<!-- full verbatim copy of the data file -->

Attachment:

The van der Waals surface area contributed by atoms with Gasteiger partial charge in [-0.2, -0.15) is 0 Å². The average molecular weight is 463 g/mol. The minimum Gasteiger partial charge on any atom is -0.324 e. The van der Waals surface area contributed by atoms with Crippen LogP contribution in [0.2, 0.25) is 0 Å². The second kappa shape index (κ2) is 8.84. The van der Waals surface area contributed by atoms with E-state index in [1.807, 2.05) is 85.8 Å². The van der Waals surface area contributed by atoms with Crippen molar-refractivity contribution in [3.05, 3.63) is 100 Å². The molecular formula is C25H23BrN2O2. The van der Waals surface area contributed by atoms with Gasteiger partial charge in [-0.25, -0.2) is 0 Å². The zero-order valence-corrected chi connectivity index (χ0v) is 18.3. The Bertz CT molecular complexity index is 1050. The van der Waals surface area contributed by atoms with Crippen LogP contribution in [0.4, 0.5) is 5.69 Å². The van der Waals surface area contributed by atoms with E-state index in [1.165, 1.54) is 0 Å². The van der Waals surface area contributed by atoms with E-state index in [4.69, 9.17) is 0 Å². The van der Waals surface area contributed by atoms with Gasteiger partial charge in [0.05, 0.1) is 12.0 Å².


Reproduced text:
The van der Waals surface area contributed by atoms with Gasteiger partial charge in [-0.2, -0.15) is 0 Å². The average molecular weight is 463 g/mol. The minimum Gasteiger partial charge on any atom is -0.324 e. The van der Waals surface area contributed by atoms with Crippen LogP contribution in [0.2, 0.25) is 0 Å². The second kappa shape index (κ2) is 8.84. The van der Waals surface area contributed by atoms with E-state index in [1.807, 2.05) is 85.8 Å². The van der Waals surface area contributed by atoms with Crippen molar-refractivity contribution in [3.05, 3.63) is 100 Å². The molecular formula is C25H23BrN2O2. The van der Waals surface area contributed by atoms with Gasteiger partial charge in [-0.25, -0.2) is 0 Å². The zero-order valence-corrected chi connectivity index (χ0v) is 18.3. The Bertz CT molecular complexity index is 1050. The van der Waals surface area contributed by atoms with Crippen LogP contribution in [0.4, 0.5) is 5.69 Å². The van der Waals surface area contributed by atoms with E-state index in [1.165, 1.54) is 0 Å². The van der Waals surface area contributed by atoms with E-state index in [4.69, 9.17) is 0 Å². The van der Waals surface area contributed by atoms with Gasteiger partial charge in [0.05, 0.1) is 12.0 Å².